Each carries different risks, rewards, and benefits.
Government securities (like treasury bonds) are considered the lowest risk. You’re loaning the federal government money. If they default, we’ve got bigger problems than cashing in our bond funds.
Treasuries are also exempt from state and local taxes. Yeah!
Corporate bonds carry both credit risk and interest rate risk. They’re slightly more volatile but can have a higher return. Why? Because you’re loaning money to a corporation. Corporations can default.
Municipal bonds are issued from both state and local governments. Depending on the issuing state, muni bonds may be exempt from federal, state, and local taxes. Munis are a great addition to a taxable account.
The maturity date of bonds also determines its yield. Short-term bonds carry less risk with lower returns while long-term bonds carry greater risk with higher returns.
Cash is king…
But not if you’re concerned with building wealth. Why?
It’s a good idea to have some on hand in case of emergencies. However, if you’re hoarding $25,000 under your mattress or in your checking account:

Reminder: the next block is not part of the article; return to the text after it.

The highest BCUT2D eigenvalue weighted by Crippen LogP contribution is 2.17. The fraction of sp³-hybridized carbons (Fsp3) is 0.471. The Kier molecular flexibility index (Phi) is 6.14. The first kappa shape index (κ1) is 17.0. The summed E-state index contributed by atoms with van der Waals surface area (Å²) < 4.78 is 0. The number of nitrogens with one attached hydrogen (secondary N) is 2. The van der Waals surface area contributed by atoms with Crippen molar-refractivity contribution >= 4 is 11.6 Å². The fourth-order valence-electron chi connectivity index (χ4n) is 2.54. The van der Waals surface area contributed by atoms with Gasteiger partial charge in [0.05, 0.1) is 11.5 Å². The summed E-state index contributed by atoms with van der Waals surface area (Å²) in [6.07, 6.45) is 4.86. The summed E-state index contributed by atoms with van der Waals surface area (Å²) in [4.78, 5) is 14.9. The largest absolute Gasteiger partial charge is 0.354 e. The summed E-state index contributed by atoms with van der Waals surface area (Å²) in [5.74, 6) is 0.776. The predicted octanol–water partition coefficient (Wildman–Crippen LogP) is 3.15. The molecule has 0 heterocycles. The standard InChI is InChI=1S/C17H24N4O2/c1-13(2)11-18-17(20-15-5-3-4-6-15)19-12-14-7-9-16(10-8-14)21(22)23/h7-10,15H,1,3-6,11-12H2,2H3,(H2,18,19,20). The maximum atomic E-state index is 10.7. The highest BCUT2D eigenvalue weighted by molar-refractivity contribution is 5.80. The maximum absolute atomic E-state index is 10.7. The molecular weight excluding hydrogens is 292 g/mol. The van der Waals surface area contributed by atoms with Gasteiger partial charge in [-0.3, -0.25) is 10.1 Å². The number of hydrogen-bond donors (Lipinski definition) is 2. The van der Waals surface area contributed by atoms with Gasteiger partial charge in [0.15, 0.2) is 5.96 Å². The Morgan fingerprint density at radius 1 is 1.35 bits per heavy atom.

- Stop reading this article
- Immediately walk to your bathroom mirror
- Look yourself in the eyes and say:
“I’m a cotton-headed, silly-ninny-muggins.”
Inflation eats your dollar’s value for breakfast.
That’s why it’s a better idea to keep some cash on hand in either:
- An online, high-interest paying savings account or money market account (e.g., one with an APY of 2.0% or more)
- Low-risk investment account
If you do decide to pick individual stocks because it’s fun (and it is), use no more than 10% of your total portfolio value. You don’t want to bet your entire life savings on a “hunch” you had about marijuana stocks.
A great place to play around with individual stock-picking is in your tax-advantaged accounts like a Roth. You sidestep any tax implications.
Buy and sell as much as you like. Be mindful of any trading or transaction costs charged by your broker ( and no more than 10% of your portfolio max!!!).
Replicate These Portfolio Models Yourself
Let’s take a look at a few portfolio models you can use today. I’ll start with the more straightforward examples before getting into the hairy weeds.